Abstract

We investigate earthquakes with similar waveforms in order to characterize spatiotemporal microseismicity clusters within the North Anatolian fault zone (NAFZ) in northwest Turkey along the transition between the 1999 İzmit rupture zone and the Marmara Sea seismic gap. Earthquakes within distinct activity clusters are relocated with cross-correlation derived relative travel times using the double-difference method. The spatiotemporal distribution of microearthquakes within individual clusters is resolved with relative location accuracy comparable to or better than the source size. High-precision relative hypocenters define the geometry of individual fault patches, permitting a better understanding of fault kinematics and their role in local-scale seismotectonics along the region of interest. Temporal seismic sequences observed in the eastern Sea of Marmara region suggest progressive failure of mostly nonoverlapping areas on adjacent fault patches and systematic migration of microearthquakes within clusters during the progressive failure of neighboring fault patches. The temporal distributions of magnitudes as well as the number of events follow swarmlike behavior rather than a mainshock/aftershock pattern.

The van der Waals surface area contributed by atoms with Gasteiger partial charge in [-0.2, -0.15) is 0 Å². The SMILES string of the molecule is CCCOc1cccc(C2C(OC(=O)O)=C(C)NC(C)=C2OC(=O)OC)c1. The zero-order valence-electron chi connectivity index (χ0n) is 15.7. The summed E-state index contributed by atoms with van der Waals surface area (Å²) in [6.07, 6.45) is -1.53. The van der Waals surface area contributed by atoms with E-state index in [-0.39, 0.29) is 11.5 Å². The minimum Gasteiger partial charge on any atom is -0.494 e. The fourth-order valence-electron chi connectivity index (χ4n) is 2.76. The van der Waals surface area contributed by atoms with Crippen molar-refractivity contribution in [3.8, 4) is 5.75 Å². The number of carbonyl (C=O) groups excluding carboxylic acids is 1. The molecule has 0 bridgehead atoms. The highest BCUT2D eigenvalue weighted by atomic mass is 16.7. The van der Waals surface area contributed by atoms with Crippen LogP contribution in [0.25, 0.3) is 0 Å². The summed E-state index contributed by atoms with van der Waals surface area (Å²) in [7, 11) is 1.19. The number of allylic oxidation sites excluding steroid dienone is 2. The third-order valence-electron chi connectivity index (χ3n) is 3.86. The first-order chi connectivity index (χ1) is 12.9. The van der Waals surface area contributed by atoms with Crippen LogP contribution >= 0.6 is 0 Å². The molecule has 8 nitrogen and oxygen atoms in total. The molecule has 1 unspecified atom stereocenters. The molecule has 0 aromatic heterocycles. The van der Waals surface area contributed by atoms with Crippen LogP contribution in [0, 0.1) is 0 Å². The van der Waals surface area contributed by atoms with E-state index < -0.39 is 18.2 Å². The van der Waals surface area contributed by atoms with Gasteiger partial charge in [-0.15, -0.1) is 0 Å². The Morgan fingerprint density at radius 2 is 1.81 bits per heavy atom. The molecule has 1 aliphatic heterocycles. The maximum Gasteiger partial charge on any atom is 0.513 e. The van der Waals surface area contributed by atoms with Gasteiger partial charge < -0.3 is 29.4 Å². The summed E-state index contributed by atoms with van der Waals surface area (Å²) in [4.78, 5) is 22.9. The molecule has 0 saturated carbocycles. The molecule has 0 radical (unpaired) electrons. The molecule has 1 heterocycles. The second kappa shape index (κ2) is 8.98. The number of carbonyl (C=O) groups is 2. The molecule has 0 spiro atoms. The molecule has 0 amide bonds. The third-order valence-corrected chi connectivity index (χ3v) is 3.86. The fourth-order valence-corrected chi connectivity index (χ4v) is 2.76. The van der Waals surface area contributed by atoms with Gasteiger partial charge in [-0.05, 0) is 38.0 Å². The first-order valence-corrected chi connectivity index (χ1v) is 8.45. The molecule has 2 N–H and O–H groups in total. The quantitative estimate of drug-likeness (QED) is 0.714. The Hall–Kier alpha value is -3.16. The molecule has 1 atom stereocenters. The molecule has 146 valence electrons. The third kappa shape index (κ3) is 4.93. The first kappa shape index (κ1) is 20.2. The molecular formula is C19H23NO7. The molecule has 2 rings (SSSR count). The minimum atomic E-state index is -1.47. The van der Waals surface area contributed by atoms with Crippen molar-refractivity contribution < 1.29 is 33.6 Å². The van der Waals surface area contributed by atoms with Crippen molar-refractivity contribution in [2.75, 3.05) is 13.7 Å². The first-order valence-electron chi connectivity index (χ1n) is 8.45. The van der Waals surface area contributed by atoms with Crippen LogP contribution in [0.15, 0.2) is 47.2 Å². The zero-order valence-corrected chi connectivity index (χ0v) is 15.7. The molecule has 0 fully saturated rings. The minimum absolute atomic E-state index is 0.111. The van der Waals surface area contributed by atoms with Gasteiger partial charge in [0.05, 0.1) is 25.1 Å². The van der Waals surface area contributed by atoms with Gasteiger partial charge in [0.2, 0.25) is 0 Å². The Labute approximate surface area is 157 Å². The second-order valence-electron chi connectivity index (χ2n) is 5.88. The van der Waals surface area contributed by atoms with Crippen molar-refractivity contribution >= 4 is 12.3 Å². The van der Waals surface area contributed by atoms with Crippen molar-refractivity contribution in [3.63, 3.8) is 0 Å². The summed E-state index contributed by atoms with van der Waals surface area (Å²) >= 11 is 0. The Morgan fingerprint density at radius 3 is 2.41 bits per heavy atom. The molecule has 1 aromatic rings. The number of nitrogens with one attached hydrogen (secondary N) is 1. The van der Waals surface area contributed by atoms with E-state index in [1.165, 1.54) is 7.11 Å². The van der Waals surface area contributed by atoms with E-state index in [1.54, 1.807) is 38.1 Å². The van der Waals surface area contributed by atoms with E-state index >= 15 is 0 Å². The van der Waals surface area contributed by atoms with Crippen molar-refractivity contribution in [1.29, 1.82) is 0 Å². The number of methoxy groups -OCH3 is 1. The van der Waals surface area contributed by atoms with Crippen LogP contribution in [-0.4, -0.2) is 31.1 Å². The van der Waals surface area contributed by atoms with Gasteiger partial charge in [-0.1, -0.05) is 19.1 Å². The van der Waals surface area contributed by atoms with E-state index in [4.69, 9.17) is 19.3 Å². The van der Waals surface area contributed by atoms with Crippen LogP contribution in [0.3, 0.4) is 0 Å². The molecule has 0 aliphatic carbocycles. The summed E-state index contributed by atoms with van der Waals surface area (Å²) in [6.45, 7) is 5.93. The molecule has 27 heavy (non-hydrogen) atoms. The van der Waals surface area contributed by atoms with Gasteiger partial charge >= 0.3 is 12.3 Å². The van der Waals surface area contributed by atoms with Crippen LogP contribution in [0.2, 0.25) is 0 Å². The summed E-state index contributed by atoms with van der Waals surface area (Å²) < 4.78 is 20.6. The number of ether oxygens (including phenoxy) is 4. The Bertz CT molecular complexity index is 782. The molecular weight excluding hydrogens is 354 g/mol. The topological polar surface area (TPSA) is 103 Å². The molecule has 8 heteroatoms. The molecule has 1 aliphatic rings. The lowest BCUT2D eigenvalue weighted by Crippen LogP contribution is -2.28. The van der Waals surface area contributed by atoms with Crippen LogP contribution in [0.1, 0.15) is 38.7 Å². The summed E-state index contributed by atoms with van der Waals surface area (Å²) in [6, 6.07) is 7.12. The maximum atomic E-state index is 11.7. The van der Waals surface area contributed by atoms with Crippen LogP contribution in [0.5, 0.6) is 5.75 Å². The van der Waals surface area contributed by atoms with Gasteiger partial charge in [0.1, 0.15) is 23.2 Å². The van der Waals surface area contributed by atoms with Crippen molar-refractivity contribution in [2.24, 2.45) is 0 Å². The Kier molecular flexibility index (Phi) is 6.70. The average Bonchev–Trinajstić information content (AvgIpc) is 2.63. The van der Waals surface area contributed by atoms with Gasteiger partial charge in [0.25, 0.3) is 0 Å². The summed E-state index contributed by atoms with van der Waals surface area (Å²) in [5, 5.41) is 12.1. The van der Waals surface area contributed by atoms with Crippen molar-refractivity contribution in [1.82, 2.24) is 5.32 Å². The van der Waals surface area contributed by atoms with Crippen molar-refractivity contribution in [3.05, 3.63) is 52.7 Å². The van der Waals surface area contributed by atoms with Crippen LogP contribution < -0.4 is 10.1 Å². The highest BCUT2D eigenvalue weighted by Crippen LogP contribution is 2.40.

You do not currently have access to this article.